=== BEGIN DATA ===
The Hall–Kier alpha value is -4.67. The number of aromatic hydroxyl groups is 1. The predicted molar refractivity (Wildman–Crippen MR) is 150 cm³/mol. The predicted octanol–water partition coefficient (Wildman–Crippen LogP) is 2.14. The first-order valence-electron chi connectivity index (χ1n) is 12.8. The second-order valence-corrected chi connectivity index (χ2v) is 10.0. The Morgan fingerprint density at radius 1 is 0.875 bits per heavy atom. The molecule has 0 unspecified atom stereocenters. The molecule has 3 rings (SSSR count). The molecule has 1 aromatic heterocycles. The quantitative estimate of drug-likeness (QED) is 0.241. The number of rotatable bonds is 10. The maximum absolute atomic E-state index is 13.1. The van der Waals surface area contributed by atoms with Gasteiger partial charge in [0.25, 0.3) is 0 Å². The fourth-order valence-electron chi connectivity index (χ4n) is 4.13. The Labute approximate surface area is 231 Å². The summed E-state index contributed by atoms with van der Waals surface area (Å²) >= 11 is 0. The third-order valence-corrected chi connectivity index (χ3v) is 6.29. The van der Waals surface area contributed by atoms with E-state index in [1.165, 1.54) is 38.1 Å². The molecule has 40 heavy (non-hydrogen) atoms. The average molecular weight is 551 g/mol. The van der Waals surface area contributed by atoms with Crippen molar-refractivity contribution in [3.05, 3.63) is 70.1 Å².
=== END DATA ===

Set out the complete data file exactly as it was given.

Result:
The Hall–Kier alpha value is -4.67. The number of aromatic hydroxyl groups is 1. The predicted molar refractivity (Wildman–Crippen MR) is 150 cm³/mol. The predicted octanol–water partition coefficient (Wildman–Crippen LogP) is 2.14. The first-order valence-electron chi connectivity index (χ1n) is 12.8. The second-order valence-corrected chi connectivity index (χ2v) is 10.0. The Morgan fingerprint density at radius 1 is 0.875 bits per heavy atom. The molecule has 0 unspecified atom stereocenters. The molecule has 3 rings (SSSR count). The molecule has 1 aromatic heterocycles. The quantitative estimate of drug-likeness (QED) is 0.241. The number of rotatable bonds is 10. The maximum absolute atomic E-state index is 13.1. The van der Waals surface area contributed by atoms with Gasteiger partial charge in [0.25, 0.3) is 0 Å². The fourth-order valence-electron chi connectivity index (χ4n) is 4.13. The Labute approximate surface area is 231 Å². The summed E-state index contributed by atoms with van der Waals surface area (Å²) >= 11 is 0. The third-order valence-corrected chi connectivity index (χ3v) is 6.29. The van der Waals surface area contributed by atoms with E-state index in [1.165, 1.54) is 38.1 Å². The molecule has 40 heavy (non-hydrogen) atoms. The average molecular weight is 551 g/mol. The van der Waals surface area contributed by atoms with Crippen molar-refractivity contribution in [3.05, 3.63) is 70.1 Å².